What about gathering evidence in Zimbabwe?
Maybe that special report by South African Judges could be released to avoid delays mmmmmm

Featured Videos

Your JavaScript is turned off or you have an old version of Adobe's Flash Player. Get the latest Flash player.
Talks to Resume on Winter Gas for Ukrainei
X
Al Pessin
October 25, 2014 4:21 PM
Ukrainian and Russian officials will meet again next week in an effort to settle their dispute over natural gas supplies that threatens to leave Ukraine short of heating fuel for the coming winter. VOA’s Al Pessin reports from London the dispute is complex, and has both economic and geopolitical dimensions.
Video

Video Talks to Resume on Winter Gas for Ukraine

Ukrainian and Russian officials will meet again next week in an effort to settle their dispute over natural gas supplies that threatens to leave Ukraine short of heating fuel for the coming winter. VOA’s Al Pessin reports from London the dispute is complex, and has both economic and geopolitical dimensions.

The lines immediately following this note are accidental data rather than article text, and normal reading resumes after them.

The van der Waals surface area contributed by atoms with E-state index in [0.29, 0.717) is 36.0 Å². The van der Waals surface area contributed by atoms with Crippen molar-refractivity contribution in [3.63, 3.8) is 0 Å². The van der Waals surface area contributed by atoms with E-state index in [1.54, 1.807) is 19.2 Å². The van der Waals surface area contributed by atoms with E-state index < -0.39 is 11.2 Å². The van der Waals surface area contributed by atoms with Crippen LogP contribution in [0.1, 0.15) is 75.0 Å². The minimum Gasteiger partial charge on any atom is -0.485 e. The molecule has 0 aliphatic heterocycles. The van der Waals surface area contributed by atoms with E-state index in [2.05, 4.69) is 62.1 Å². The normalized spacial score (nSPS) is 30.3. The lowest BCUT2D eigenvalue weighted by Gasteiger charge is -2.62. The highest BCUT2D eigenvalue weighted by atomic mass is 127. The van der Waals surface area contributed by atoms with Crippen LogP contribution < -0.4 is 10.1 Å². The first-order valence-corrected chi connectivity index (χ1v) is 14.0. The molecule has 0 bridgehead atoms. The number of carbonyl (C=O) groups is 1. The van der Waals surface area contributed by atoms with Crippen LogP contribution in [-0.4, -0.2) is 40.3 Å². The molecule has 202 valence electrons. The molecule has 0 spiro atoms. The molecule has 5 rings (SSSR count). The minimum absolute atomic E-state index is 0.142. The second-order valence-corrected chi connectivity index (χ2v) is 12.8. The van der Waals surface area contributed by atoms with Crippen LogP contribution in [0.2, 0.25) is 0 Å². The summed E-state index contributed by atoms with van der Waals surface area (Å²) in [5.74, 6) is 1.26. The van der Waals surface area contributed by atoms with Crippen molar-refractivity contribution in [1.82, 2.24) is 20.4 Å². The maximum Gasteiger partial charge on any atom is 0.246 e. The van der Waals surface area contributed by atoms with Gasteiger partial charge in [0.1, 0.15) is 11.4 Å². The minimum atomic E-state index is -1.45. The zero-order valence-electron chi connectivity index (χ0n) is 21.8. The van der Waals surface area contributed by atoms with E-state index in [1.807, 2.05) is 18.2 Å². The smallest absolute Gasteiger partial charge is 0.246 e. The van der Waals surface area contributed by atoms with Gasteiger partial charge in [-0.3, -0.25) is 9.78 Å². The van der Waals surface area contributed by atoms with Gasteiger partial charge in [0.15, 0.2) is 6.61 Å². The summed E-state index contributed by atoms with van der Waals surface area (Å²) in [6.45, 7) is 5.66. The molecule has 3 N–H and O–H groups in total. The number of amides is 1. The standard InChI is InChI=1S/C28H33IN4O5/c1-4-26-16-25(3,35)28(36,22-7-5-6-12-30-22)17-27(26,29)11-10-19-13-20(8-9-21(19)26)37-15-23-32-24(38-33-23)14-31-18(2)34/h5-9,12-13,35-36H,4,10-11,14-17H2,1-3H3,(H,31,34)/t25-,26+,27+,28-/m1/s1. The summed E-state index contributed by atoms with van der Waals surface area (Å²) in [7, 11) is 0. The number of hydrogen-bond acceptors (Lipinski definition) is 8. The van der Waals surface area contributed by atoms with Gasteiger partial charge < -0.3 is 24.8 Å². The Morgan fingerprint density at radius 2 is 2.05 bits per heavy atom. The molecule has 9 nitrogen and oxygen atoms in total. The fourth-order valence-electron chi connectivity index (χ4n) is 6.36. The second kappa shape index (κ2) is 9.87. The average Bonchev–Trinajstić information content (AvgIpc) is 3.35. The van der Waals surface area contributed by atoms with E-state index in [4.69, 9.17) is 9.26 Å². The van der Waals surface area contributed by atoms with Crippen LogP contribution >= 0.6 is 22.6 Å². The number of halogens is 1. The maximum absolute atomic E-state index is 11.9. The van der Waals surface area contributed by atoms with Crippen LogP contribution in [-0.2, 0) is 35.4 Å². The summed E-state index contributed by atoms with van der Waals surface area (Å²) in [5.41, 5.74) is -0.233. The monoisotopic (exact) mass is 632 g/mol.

Video

Video Smugglers Offer Cheap Passage From Turkey to Syria

Smugglers in Turkey offer a relatively cheap passage across the border into Syria. Ankara has stepped up efforts to stem the flow of foreign fighters who want to join Islamic State militants fighting for control of the Syrian border city of Kobani. But porous borders and border guards who can be bribed make illegal border crossings quite easy. Zlatica Hoke has more.
Video

Video China Political Meeting Seeks to Improve Rule of Law

China’s communist leaders will host a top level political meeting this week, called the Fourth Plenum, and for the first time in the party’s history, rule of law will be a key item on the agenda. Analysts and Chinese media reports say the meetings could see the approval of long-awaited measures aimed at giving courts more independence and include steps to enhance an already aggressive and high-reaching anti-corruption drive. VOA’s Bill Ide has more from Beijing.